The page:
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Charlotte Higgins 'Red Thread: On Mazes & Labyrinths': The truth within being Lost and Amazed

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Edited by Steve Bamlett, Tuesday, 11 Sep 2018, 17:13

Labyrinths I: The truth within being Lost and Amazed (Charlotte Higgins Red Thread: On Mazes & Labyrinths London, Jonathan Cape).

There is a fine tradition of taking themes and tracing them in literature and art both diachronically and synchronically. In the latter case we often evoke Baxandall’s ‘period eye’ to look at how a trope, such as the hortus conclusus, is looked at within the distinct limits of a historical period. Schama in Landscape and Memory deals with both synchronic and diachronic overview of three great tropes in looking, for instance at the trope of the forest in Germanic art – looking at its how its meanings change from the breakup of the Roman Empire to its colonisation as a myth of the Arian Germanic by Hitler and the remnant effect of that in the more contemporary art of Anselm Kiefer.

There is some suspicion of such approaches from some older art-historical traditions, such as Panofsky’s supposedly scientific iconological methodologies. Such approaches, based on a fear of subjective interpretation, create paradigmatic stages of interpretative procedure to keep subjectivity in check. Art history, even where it is not based on iconographical reading, has still maintained this distrust of the subjective of which strict ‘period eye’ approaches are the most typical. These insist that that there is a small range of meanings in any one period for any one trope – and hence reserve interpretation for academic elites.

Not so Charlotte Higgins, who allows meanings to cross periods – to change, mutate but also co-exist as in some transhistorical palimpsest. Moreover, these readings allow ‘moderns’ to see ancient art through their own eyes such that whatever a trop means will be layered by history diachronically and networked synchronically and diachronically to associate meanings and even the domain of other tropes – for instance the relation of labyrinths to tropes such as webs, weaving and woods. Her most fascinating reading ties Freud’s love of Michelangelo’s Moses to the riddle involved in how knots appear in Moses’ beard as a reflex of emotion, thought and the birth of psychological machinery for evaluation (56ff.)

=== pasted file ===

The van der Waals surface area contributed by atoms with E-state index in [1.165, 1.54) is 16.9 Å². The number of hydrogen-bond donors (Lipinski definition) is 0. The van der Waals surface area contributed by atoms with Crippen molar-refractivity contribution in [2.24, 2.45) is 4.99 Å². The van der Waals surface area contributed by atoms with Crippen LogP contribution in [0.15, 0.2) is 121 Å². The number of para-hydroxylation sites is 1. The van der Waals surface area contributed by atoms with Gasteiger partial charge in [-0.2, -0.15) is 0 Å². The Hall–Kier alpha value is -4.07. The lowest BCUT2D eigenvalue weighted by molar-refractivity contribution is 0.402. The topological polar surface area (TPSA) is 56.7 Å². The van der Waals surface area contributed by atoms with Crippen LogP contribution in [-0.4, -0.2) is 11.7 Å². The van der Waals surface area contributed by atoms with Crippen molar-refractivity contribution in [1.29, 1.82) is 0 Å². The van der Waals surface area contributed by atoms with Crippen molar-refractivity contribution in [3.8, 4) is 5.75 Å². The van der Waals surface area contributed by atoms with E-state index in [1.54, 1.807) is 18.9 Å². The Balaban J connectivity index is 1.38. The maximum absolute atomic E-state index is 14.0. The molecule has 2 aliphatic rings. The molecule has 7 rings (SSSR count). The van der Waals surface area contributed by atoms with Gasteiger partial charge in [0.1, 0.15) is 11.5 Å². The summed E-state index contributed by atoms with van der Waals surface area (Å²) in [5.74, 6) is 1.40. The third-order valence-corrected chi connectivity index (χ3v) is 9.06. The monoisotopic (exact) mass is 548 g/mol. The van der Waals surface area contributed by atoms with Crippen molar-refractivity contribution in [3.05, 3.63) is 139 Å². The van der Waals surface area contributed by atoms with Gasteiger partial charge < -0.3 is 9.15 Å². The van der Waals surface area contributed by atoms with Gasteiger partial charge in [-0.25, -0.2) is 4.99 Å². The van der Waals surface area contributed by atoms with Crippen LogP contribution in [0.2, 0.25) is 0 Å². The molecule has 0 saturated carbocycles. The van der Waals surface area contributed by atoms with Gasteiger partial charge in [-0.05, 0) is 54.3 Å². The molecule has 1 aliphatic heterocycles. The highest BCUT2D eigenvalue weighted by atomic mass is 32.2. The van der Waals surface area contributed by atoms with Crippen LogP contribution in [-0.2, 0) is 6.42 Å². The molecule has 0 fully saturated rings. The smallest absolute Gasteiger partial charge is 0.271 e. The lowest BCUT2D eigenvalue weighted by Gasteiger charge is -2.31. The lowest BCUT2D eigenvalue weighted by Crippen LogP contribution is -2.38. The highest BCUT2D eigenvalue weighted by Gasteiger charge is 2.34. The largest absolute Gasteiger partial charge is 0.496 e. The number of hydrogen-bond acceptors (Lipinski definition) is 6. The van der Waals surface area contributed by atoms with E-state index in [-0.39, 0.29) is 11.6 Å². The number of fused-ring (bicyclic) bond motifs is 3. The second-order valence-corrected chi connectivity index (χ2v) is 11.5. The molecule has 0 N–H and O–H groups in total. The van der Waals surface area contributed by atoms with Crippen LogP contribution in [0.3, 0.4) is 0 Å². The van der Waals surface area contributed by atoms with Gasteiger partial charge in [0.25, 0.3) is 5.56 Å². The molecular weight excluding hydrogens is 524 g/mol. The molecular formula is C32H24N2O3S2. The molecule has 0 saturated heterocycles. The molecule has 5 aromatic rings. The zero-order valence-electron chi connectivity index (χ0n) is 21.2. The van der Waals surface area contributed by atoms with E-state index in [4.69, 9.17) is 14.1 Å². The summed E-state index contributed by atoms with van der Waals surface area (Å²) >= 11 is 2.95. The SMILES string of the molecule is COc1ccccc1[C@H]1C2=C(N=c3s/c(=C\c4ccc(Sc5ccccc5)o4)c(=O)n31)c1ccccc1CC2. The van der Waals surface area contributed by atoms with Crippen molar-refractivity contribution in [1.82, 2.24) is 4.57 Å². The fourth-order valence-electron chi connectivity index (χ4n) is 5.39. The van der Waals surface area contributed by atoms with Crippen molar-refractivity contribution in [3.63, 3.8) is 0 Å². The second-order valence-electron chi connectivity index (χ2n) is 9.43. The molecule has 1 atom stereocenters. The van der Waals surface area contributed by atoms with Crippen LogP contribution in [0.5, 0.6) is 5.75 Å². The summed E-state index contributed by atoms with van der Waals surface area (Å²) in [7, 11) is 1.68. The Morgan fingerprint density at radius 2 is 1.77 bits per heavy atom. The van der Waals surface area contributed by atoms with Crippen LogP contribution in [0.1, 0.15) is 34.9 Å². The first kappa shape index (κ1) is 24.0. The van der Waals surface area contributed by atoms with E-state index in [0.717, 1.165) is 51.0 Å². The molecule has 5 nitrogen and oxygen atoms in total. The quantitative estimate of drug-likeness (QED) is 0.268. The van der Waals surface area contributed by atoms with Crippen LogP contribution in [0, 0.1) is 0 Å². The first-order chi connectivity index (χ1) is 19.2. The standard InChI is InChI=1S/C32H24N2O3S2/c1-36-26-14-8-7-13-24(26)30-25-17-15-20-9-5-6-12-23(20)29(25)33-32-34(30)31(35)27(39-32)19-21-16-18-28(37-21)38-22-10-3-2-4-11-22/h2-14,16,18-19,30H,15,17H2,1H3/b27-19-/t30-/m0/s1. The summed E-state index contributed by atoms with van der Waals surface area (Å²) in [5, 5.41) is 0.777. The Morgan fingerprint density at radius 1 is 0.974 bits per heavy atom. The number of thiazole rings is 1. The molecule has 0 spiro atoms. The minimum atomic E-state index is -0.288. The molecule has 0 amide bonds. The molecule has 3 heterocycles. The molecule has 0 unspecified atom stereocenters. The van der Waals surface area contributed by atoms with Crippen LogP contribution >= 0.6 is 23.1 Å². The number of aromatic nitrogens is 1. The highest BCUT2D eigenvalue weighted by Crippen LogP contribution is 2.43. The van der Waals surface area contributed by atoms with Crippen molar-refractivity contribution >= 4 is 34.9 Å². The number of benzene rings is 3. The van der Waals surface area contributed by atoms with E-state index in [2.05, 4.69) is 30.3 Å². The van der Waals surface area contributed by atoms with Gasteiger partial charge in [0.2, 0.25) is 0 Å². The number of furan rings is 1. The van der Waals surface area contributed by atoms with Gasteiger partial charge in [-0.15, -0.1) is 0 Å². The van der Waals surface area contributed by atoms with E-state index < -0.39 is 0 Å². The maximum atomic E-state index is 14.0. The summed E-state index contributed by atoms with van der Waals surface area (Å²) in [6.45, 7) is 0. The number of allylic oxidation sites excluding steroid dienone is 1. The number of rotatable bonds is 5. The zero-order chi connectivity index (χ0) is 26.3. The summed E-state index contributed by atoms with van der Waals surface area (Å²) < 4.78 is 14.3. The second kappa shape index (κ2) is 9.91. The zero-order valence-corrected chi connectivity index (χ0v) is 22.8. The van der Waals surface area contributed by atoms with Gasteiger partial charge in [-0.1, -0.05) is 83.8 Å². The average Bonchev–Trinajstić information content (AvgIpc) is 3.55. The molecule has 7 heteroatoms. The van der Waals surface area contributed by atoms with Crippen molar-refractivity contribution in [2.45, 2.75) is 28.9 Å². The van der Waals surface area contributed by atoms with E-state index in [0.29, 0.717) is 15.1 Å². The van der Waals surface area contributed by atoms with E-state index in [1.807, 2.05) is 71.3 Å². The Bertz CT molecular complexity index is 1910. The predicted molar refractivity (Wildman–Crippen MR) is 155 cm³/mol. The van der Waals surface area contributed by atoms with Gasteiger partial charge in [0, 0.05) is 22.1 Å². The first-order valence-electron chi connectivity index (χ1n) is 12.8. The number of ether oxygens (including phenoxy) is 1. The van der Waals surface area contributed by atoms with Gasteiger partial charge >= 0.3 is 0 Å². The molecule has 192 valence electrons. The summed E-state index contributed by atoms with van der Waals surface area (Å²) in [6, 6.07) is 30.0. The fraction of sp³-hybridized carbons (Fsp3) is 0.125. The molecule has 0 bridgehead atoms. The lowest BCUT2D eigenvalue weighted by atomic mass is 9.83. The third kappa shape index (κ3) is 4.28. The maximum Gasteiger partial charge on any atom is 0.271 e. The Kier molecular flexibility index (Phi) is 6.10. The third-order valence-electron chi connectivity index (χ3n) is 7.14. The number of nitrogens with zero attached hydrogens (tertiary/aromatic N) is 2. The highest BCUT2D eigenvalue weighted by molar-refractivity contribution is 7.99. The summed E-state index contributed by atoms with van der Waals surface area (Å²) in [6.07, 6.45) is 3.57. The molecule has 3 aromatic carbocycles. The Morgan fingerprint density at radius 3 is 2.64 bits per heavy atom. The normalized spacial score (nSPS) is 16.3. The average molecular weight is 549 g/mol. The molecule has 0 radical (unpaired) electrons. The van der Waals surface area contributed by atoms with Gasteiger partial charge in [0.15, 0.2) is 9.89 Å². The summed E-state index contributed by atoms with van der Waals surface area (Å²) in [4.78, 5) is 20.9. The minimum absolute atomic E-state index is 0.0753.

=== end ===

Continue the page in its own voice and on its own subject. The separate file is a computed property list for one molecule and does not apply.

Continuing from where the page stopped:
I have a great liking for this approach which embraces subjective interpretation (as sometimes does Schama) such that those versions of the trope that emerge in developmental self-stories such as those Higgins tells – of her experience in Crete as both a child and adult and through her correspondence with a Greek teacher and auto-didact she met as a child as a guide in Heraklion museum and concerning Knossos. But the star is her exposure of why ‘Troy Town’ emerges as an English place name – at Saffron Walden for instance - (83ff.) or the labyrinth is used by scientists to describe the ear (107) or became the source for the most memorable pieces of land art – Smithson’s Spiral Jetty (104).

Labyrinths are not just mazes but also palaces, woods and transcendental spaces (and sometimes all of these in, say, Homer, Virgil, Dante and Milton) – they are external and internal, underground and over-ground, physical or mental, umbrageous or just interminably obscure or puzzles that merely need clarity of insight to see them clearly. They are associated with spiders and snakes, evil and divine (if inscrutable) good and with complex fictional or social narratives and networked webs. They are all of these we see in Eliot’s Middlemarch – as descriptions of Rome’s geography or Casaubon’s mind. They are that and more in Borges’ model of fiction, and in any riddling narrative such as James’ The Turn of the Screw.

They are at their most social in the myths that emerge from historical archaeology – especially the early exploration of Minoan culture by Arthur Evans – but from thence in the weaving of fictions or transcendent myths, such as the Laocoon and the art that sprung from it – in Michelangelo and Titian. Through Minotauromachie (179), we emerge into the wonderful art of Picasso. However, one of the most fascinating revelations to me was their use in Gothic cathedrals such as Chartres (65).

I loved this book. I read it while on holiday in Edinburgh and the Festival has produced many experiences of which I want to write with Higgin’s discoveries (in something less and yet more than the limited meaning implied by that word in academic research) in mind.

They are:

1.       The exhibition The Green Man in and of the Talbot Rice Gallery, Edinburgh University collated and curated by Lucy Skaer and others.

2.       An art installation on Maritime Lane, Leith Adam Linklater: Mythopoeia by Andy Cummings.

3.       This introduction.

4.       An addendum: the way in to Anselm Kiefer - a labyrinth with no end has, of course, no way out.

5.       A second addendum - Paul Broks: the labyrinth in the Neuropsycholgist's Odyssey.

All the best


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